San Francisco, one of my favorite cities, has a new cruise ship terminal at Pier 27 along the Embarcadero. It’s a $100 million building of corrugated aluminum that is 40 feet tall and 504 feet long, designed to handle cruise ships carrying up to 4,000 guests.
I tried out the new terminal last week, while sailing round-trip San Francisco on the Star Princess for a 7-Day California Coastal cruise that included stops in Ensenada, Mexico, as well as San Diego, Long Beach and Santa Barbara, California.
Unlike its predecessor, the 100-year old Pier 35, the new structure does not line up with the Embarcadero street front. Instead, it is located behind a 2.3-acre grassy plaza with benches intended as a respite for those waiting for a ship or just passing by.
The 88,000-square-foot, two-level cruise terminal houses ticketing, baggage, a Customs and Border Protection Area, and security operations. The boarding areas inside are designed for year-round comfort with heating and air conditioning, and an open floor plan with more than 70,000 square feet of space that can be rented for private events when cruise ships are not in port.
The new Port of San Francisco cruise terminal is environmentally friendly and was certified by Leadership in Energy and Environmental Design (LEED). It features electric shore power so the ships don’t have to run their engines in port.
Despite a month’s worth of cruises by the time I boarded the Star Princess on October 18, there were still a few issues that might require a little more practice.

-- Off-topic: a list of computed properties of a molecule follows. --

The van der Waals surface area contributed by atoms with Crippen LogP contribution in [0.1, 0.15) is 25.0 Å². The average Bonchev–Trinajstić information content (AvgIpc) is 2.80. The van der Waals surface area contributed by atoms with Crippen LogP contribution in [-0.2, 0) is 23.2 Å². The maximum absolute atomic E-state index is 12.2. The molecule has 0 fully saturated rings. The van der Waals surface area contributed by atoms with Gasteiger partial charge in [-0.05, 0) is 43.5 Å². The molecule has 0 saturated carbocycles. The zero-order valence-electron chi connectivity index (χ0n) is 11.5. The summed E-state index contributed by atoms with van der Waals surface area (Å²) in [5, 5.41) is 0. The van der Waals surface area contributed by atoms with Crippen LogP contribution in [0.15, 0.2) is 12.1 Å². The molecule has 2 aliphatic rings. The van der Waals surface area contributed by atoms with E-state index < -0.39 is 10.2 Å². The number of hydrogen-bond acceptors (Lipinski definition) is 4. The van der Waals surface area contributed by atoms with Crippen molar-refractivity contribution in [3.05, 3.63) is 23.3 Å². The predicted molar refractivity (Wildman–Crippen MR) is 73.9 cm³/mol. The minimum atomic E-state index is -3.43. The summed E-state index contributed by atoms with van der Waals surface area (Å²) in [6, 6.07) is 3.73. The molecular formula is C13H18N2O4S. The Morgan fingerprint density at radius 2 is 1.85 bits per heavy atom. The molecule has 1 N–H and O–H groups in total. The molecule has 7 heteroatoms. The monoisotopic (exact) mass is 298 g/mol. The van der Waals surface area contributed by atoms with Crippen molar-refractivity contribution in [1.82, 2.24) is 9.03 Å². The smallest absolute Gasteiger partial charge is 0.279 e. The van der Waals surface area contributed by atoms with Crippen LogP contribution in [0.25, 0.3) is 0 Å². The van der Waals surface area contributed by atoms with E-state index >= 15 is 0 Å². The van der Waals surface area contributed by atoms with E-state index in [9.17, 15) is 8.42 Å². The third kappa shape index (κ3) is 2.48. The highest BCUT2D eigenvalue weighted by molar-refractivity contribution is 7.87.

There is a significant off-street passenger drop-off circle for cars, buses and taxis, right in front of the entrance. When I arrived around 1:15 pm, however, there was a long line of guests waiting to enter, that snaked around the building and out to nearly the Embarcadero street front. (I arrived walking with my suitcase; I had traveled from the San Francisco airport on BART to the Embarcadero Station, and then walked with my bag to Pier 27, which took about 30 minutes.)
While the line at Pier 27 moved fairly quickly, I was told numerous times that I needed to check my roller bag with the porter, but there were no porters near the line.
Despite getting out of the long line several times and dragging my bag around to the taxi/bus drop-off area, I could not find any available porters, just several ‘supervisors’ standing around. The limited number of porters were apparently inside handling several busloads of luggage.
Finally, I got frustrated and took my bag in with me into the building.
This long line and lack of available porters was a challenge for the older and disabled passengers.
You enter through these glass doors. During embarkation, this area was filled with people and several checkpoints for filling out a health questionnaire. At the end of the hall, you entered another check-point and arrived at the escalator that takes you to the second floor where the security screening takes place.
After the security screening, you head to another large room, where you check-in with the cruise staff for your cruise and get your cruise room key/ID card.
We could not board yet; after check-in we got a group boarding number and sat in the boarding area to wait for our group number to be called.
This walk doubles back and forth as you eventually make your way onto the ship.
Once on the ship, the view of the Port building, Telegraph Hill, the Golden Gate Bridge and the Bay is spectacular.
Memories of long lines in embarkation quickly fade as one enjoys the world-class views while sailing out of the Port of San Francisco.
For easy-to-book tours of San Francisco, check out these offerings from Get Your Guide:
Have you visited San Francisco’s new Pier 27? If so, how was your experience? Please share in comments below.
Are you planning a visit to San Francisco? You may want to check out these posts:
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